Tuesday, February 13, 2007

Excellent analysis of collateralized debt obligations

can be found at Will the CDO Machine Destroy Public Equity? by Christopher Whalen at seekingalpha.com. The key to this analysis is the author's statement that the "credit derivative markets are telling you that the risk premium for many issuers is zero or even negative.." Whalen backs up this assertion with a couple of examples including this one:

"F (Ford Motor) five-year credit default insurance is trading inside the yield on five-year F unsecured debt. This means that you can buy the F debt, purchase CDS coverage, and lock in a risk-free spread of almost a point on the trade -- even if the automaker were to eventually file bankruptcy."

Of course it is absurd to consider that any public company debt is less risky than US Treasuries. Whalen elaborates on how this state of affairs has come to pass by quoting a source thus:

"One senior risk manager told us months ago that the existence of negative basis trades in the CDS market is attributable to sheer avarice on the Sell Side and stupidity on the Buy Side. That is, too many CDO deals using too much leverage to fund too many going private transactions bought by too many hedge funds."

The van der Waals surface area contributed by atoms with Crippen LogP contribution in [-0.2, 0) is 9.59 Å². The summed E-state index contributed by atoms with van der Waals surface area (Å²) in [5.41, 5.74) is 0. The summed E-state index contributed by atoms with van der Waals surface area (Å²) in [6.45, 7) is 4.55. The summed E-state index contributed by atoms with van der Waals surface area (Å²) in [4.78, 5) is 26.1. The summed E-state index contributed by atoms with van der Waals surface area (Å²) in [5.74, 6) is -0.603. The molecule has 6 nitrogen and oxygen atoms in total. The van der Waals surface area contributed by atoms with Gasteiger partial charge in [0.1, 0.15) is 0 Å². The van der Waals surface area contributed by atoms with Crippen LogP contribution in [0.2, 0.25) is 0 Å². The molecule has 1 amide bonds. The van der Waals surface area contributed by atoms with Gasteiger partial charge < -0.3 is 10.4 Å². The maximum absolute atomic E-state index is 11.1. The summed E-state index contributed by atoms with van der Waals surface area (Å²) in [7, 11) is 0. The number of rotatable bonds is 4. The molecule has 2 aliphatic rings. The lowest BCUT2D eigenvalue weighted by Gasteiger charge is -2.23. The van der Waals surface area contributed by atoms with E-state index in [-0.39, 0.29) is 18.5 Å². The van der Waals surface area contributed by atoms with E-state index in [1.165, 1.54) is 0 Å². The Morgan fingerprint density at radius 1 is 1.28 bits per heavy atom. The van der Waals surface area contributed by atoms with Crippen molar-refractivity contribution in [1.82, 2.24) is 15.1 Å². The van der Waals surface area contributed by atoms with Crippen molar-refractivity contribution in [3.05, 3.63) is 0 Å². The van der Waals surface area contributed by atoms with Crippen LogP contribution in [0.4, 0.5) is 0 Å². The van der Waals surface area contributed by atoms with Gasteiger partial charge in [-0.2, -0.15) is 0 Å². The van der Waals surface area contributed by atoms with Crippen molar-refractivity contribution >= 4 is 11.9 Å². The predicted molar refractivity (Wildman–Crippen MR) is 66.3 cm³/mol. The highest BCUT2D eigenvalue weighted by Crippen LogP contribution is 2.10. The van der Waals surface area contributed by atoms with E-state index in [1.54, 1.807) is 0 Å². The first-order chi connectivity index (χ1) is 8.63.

That sounds about right to me. The basis for Whalen's title is the idea that a lot more public companies could be taken private because debt is cheaper than equity right now. Eventually, a bunch of these highly leveraged entities are not going to be able to meet their debt obligations and that is when we'll see the "macro market risk event" that Whalen refers to. In other words, a lot of hedge funds and others will take it in the shorts.

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